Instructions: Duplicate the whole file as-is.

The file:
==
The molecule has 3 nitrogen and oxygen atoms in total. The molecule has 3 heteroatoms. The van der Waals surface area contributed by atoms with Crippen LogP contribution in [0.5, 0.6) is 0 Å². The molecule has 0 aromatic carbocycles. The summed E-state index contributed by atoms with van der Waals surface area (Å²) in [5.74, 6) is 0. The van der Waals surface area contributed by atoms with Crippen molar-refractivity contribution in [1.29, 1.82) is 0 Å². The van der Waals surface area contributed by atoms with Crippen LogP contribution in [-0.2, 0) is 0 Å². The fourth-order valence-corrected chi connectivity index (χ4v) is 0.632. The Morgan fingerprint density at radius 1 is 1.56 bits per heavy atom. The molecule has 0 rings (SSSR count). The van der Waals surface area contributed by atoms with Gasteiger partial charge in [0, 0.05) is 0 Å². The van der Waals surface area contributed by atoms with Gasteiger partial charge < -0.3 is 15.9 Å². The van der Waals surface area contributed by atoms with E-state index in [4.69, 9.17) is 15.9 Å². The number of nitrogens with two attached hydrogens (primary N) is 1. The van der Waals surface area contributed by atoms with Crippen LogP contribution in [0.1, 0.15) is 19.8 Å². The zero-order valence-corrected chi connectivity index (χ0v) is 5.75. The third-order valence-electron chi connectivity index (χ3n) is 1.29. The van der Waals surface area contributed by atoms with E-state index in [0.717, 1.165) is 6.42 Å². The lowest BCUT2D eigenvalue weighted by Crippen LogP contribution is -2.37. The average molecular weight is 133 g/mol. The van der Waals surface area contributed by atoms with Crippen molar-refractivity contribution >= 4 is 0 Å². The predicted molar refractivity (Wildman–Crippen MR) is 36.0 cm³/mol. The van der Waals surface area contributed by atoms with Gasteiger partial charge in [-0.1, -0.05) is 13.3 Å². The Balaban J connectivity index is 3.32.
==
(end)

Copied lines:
The molecule has 3 nitrogen and oxygen atoms in total. The molecule has 3 heteroatoms. The van der Waals surface area contributed by atoms with Crippen LogP contribution in [0.5, 0.6) is 0 Å². The molecule has 0 aromatic carbocycles. The summed E-state index contributed by atoms with van der Waals surface area (Å²) in [5.74, 6) is 0. The van der Waals surface area contributed by atoms with Crippen molar-refractivity contribution in [1.29, 1.82) is 0 Å². The van der Waals surface area contributed by atoms with Crippen LogP contribution in [-0.2, 0) is 0 Å². The fourth-order valence-corrected chi connectivity index (χ4v) is 0.632. The Morgan fingerprint density at radius 1 is 1.56 bits per heavy atom. The molecule has 0 rings (SSSR count). The van der Waals surface area contributed by atoms with Gasteiger partial charge in [0, 0.05) is 0 Å². The van der Waals surface area contributed by atoms with Gasteiger partial charge < -0.3 is 15.9 Å². The van der Waals surface area contributed by atoms with E-state index in [4.69, 9.17) is 15.9 Å². The number of nitrogens with two attached hydrogens (primary N) is 1. The van der Waals surface area contributed by atoms with Crippen LogP contribution in [0.1, 0.15) is 19.8 Å². The zero-order valence-corrected chi connectivity index (χ0v) is 5.75. The third-order valence-electron chi connectivity index (χ3n) is 1.29. The van der Waals surface area contributed by atoms with E-state index in [0.717, 1.165) is 6.42 Å². The lowest BCUT2D eigenvalue weighted by Crippen LogP contribution is -2.37. The average molecular weight is 133 g/mol. The van der Waals surface area contributed by atoms with Crippen molar-refractivity contribution >= 4 is 0 Å². The predicted molar refractivity (Wildman–Crippen MR) is 36.0 cm³/mol. The van der Waals surface area contributed by atoms with Gasteiger partial charge in [-0.1, -0.05) is 13.3 Å². The Balaban J connectivity index is 3.32.